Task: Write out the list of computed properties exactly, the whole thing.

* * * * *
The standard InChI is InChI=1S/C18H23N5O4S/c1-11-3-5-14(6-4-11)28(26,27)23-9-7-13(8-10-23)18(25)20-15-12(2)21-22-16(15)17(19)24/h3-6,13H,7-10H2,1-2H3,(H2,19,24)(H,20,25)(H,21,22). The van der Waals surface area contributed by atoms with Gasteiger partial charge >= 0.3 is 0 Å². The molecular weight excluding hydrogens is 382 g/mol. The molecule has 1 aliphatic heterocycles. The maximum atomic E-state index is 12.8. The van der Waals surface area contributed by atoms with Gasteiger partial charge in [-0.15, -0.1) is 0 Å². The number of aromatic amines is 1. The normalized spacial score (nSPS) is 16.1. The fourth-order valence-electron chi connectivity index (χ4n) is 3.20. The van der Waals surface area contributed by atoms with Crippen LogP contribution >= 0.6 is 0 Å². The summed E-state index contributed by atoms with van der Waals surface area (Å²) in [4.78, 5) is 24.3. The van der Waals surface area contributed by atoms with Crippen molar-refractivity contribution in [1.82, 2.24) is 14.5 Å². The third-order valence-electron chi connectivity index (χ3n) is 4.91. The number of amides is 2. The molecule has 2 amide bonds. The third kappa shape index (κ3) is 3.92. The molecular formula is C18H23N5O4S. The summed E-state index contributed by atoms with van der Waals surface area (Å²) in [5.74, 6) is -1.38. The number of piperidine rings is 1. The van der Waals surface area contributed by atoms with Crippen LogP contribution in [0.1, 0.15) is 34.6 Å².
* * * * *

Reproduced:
The standard InChI is InChI=1S/C18H23N5O4S/c1-11-3-5-14(6-4-11)28(26,27)23-9-7-13(8-10-23)18(25)20-15-12(2)21-22-16(15)17(19)24/h3-6,13H,7-10H2,1-2H3,(H2,19,24)(H,20,25)(H,21,22). The van der Waals surface area contributed by atoms with Gasteiger partial charge >= 0.3 is 0 Å². The molecular weight excluding hydrogens is 382 g/mol. The molecule has 1 aliphatic heterocycles. The maximum atomic E-state index is 12.8. The van der Waals surface area contributed by atoms with Gasteiger partial charge in [-0.15, -0.1) is 0 Å². The number of aromatic amines is 1. The normalized spacial score (nSPS) is 16.1. The fourth-order valence-electron chi connectivity index (χ4n) is 3.20. The van der Waals surface area contributed by atoms with Crippen LogP contribution >= 0.6 is 0 Å². The summed E-state index contributed by atoms with van der Waals surface area (Å²) in [4.78, 5) is 24.3. The van der Waals surface area contributed by atoms with Crippen molar-refractivity contribution in [1.82, 2.24) is 14.5 Å². The third-order valence-electron chi connectivity index (χ3n) is 4.91. The number of amides is 2. The molecule has 2 amide bonds. The third kappa shape index (κ3) is 3.92. The molecular formula is C18H23N5O4S. The summed E-state index contributed by atoms with van der Waals surface area (Å²) in [5.74, 6) is -1.38. The number of piperidine rings is 1. The van der Waals surface area contributed by atoms with Crippen LogP contribution in [0.1, 0.15) is 34.6 Å².